Daytime Burglaries Rattle Queens Community

Some Indian New Yorkers think their Queens community is being targeted by thieves. “I turned the lock, and I was like, ‘wait a second, I locked the door when we left that morning,’” said Lea Balgobin, a burglary victim. She did, but someone had broken into her home after she left with her husband Rohan to run errands. The burglar only took cash and gold. “Every piece of jewelry we had, they took,” said Rohan Balgobin. Those items were worth over $50,000 according to the police report . The Balgobins say it’s common for Indians from Asia and the West Indies to keep large amounts of jewelry in their homes because people often give gold as gifts and the jewelry is passed for generations. Read More: NY1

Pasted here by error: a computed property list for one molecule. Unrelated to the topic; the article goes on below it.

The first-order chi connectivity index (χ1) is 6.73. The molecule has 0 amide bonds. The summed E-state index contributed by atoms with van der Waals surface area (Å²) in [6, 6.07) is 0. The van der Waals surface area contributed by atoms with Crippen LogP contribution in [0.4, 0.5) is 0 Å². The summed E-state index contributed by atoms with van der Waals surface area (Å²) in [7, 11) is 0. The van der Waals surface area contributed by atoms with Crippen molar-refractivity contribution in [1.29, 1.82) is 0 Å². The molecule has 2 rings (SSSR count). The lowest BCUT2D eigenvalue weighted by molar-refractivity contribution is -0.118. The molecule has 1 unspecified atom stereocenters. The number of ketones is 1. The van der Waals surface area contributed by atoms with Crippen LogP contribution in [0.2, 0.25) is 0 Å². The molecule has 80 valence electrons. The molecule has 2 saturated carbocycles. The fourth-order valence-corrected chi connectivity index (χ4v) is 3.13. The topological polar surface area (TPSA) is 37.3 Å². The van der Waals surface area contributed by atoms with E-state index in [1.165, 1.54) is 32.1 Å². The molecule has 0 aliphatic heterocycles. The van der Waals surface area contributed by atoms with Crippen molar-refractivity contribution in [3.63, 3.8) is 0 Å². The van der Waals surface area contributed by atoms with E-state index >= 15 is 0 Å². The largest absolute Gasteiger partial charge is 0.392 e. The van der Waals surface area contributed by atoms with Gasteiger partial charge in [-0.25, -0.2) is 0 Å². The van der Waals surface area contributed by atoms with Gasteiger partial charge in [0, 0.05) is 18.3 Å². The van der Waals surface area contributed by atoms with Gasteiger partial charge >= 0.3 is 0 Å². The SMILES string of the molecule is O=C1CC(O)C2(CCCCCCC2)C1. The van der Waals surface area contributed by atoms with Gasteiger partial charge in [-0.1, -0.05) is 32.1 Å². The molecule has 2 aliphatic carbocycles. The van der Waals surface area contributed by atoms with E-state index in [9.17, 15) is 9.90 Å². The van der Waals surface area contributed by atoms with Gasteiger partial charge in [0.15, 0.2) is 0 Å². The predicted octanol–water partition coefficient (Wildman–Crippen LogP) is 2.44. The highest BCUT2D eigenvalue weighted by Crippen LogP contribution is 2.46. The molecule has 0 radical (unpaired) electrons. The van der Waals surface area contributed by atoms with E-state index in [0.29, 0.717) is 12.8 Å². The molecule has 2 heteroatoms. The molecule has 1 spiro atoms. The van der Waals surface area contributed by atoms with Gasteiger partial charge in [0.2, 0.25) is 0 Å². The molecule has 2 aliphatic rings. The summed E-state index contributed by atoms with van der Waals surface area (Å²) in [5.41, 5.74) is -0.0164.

LIRR a less noisy neighbor in Forest Hills


| mpantelidis@queenscourier.com

Residents of Forest Hills may be receiving relief from what they have described as a disastrously deafening din debilitating their daily lives.

Members of the community who live near the local Long Island Rail Road (LIRR) station have complained that the noise created by the train’s door chimes and speaker announcements has been intrusive and disruptive, greatly affecting the standard of living in the area.

“It’s like living in a train yard,” said Martin Levinson, who has lived adjacent to the station since 1982. “It is like the train is coming through your bedroom or living room. Every time a train comes through you feel like you are on the platform. You have this noise blasted at you. You can hear it all through the neighborhood. A friend of mine who lives a mile away hears it.”

Levinson says the noise has been so powerful that he has been forced to “blast” his television and keep the windows closed, even during the summer, in hopes of drowning it out.